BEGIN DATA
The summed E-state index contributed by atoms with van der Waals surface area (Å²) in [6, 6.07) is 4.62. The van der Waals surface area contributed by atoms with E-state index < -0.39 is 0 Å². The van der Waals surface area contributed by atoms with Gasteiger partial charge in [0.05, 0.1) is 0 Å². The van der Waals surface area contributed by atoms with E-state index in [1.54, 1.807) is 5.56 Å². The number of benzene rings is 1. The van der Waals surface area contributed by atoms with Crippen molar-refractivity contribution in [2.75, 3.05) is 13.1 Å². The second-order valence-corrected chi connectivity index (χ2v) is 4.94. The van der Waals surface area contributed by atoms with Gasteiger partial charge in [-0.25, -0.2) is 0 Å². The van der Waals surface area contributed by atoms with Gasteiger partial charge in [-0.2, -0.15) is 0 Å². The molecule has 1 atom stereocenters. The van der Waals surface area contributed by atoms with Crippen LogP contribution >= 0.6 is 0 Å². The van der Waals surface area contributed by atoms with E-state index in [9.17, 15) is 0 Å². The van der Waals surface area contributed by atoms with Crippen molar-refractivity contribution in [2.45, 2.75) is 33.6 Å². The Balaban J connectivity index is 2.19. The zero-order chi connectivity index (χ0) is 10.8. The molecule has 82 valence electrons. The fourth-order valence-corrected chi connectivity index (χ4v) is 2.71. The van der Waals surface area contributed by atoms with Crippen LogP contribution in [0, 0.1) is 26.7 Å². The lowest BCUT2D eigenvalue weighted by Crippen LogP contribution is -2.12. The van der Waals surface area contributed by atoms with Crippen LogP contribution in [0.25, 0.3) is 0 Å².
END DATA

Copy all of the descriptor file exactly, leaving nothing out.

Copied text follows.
The summed E-state index contributed by atoms with van der Waals surface area (Å²) in [6, 6.07) is 4.62. The van der Waals surface area contributed by atoms with E-state index < -0.39 is 0 Å². The van der Waals surface area contributed by atoms with Gasteiger partial charge in [0.05, 0.1) is 0 Å². The van der Waals surface area contributed by atoms with E-state index in [1.54, 1.807) is 5.56 Å². The number of benzene rings is 1. The van der Waals surface area contributed by atoms with Crippen molar-refractivity contribution in [2.75, 3.05) is 13.1 Å². The second-order valence-corrected chi connectivity index (χ2v) is 4.94. The van der Waals surface area contributed by atoms with Gasteiger partial charge in [-0.25, -0.2) is 0 Å². The van der Waals surface area contributed by atoms with Gasteiger partial charge in [-0.2, -0.15) is 0 Å². The molecule has 1 atom stereocenters. The van der Waals surface area contributed by atoms with Crippen LogP contribution >= 0.6 is 0 Å². The van der Waals surface area contributed by atoms with E-state index in [9.17, 15) is 0 Å². The van der Waals surface area contributed by atoms with Crippen molar-refractivity contribution in [2.45, 2.75) is 33.6 Å². The Balaban J connectivity index is 2.19. The zero-order chi connectivity index (χ0) is 10.8. The molecule has 82 valence electrons. The fourth-order valence-corrected chi connectivity index (χ4v) is 2.71. The van der Waals surface area contributed by atoms with Crippen LogP contribution in [0, 0.1) is 26.7 Å². The lowest BCUT2D eigenvalue weighted by Crippen LogP contribution is -2.12. The van der Waals surface area contributed by atoms with Crippen LogP contribution in [0.25, 0.3) is 0 Å².